It was chaos in many forms Friday as storms pounded the western part of the state. High winds toppled power lines, snapped poles and flattened buildings.

There were lightning strikes and fires and washed-out roads across Oxford County. Weather experts were still investigating whether the late-day storms brought tornadoes or simply microbursts that caused widespread damage.

“It was quite intense there for about an hour,” said Oxford County Emergency Management Director Scott Parker. “There were telephone poles that snapped like toothpicks. The winds were that strong.”

In Paris, several buildings at Young’s Greenhouse on High Street were flattened or otherwise damaged by what at least one witness insisted was a tornado.

“We saw stuff up 200 feet in the air,” said Kelvin Hartley, who was taking care of Jackie and Glen Young’s farm when the storm hit. “In my opinion, that was a tornado. It was enough to force us into the basement. It was bad. It was destructive. It’s nothing I’d want to go through again.”

Hartley said of the 17 greenhouses and related buildings on the property, most were lost to the storm.
“There’s only three or four left,” he said. “The others were flattened.”

Two barns and a garage were also blown apart, Hartley said. The owners were on their way home to assess the damage late Friday.

Paris appeared to be the hardest hit, although the storm swept through Norway first. “We got the first wave of it, but Paris really got hammered,” Norway fire Chief Dennis Yates said. The Norway fire station got clobbered by a lightning strike early on. It fried an antenna and blew out the power supply, Yates said.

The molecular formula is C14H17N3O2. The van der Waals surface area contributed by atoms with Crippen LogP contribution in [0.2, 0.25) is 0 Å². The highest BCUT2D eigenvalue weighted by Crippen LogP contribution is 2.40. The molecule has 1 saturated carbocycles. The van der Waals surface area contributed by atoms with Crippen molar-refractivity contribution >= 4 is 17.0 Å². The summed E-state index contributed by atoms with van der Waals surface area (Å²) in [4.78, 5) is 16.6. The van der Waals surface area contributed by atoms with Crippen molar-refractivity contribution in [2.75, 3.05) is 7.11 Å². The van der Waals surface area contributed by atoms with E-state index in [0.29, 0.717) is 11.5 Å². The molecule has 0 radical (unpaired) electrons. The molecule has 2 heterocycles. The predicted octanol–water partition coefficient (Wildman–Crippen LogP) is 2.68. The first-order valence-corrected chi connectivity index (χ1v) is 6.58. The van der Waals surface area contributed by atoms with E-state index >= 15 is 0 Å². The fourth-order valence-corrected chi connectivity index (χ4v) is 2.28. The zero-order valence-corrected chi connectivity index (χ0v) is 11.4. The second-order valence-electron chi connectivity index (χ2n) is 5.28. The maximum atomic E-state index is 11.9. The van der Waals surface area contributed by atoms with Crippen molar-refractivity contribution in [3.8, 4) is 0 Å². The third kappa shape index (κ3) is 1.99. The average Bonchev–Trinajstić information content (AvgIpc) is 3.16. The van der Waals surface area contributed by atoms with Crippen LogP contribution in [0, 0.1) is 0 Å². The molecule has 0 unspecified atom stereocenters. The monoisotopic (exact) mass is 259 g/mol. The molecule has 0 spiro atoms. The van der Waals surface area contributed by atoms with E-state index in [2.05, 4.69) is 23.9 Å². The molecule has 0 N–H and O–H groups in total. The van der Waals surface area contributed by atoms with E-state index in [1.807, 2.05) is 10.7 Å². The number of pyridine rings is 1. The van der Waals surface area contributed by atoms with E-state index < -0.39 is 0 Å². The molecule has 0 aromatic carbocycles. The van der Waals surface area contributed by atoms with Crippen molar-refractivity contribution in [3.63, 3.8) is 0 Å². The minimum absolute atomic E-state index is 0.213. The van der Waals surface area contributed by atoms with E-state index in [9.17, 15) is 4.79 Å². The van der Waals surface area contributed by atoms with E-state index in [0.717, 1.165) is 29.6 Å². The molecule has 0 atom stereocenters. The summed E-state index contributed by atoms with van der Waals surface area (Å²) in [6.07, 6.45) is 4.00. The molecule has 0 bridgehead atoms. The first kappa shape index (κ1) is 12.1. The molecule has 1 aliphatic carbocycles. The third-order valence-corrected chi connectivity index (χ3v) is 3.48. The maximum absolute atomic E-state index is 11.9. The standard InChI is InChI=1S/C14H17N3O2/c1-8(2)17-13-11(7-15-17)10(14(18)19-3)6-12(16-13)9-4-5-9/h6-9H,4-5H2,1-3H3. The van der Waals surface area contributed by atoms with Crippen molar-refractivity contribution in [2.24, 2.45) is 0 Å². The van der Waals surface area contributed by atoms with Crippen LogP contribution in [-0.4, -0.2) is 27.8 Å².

Other lightning strikes were reported on Round The Pond Road and trees were down all over Ralph Richardson Road as the storm moved on. Some swear they saw a twister.

“I had a lady run up to me and say, ‘I saw a tornado!'” Yates said. “I’m not a weatherman so I really can’t say.”

Parker said he was told a tornado or microburst touched down north of Route 26 and then whipped east toward Sumner and Buckfield. In the nearby town of Hartford, Yates said a house was blown off its foundation and several roads became blocked by downed limbs and wires. It was not immediately clear where the damaged house was located.

Weather officials planned to send investigators to the area Saturday to take a closer look at the damage. The National Weather Service had been warning of possible tornado strikes Friday afternoon.

“There was some rotation we saw on the radar so it wouldn’t surprise me if there was a touchdown,” said Stacie Haynes, a meteorologist at the National Weather Service in Gray. She said wind speeds were measured between 60 and 70 mph. 

Central Maine Power crews were in the region late Friday as were representatives from the American Red Cross, who were helping people who were unable to return to their homes.

“The Red Cross has done a great job,” Parker said. “And CMP is all over it.” 

In Hartford, Emergency Management Director Tom Standard said the main roads to Buckfield were closed most of the night because of trees and poles that blew across roads. Still, he considered his area fortunate.

“There was a lot of thunder, but we didn’t get the winds as bad,” Standard said.

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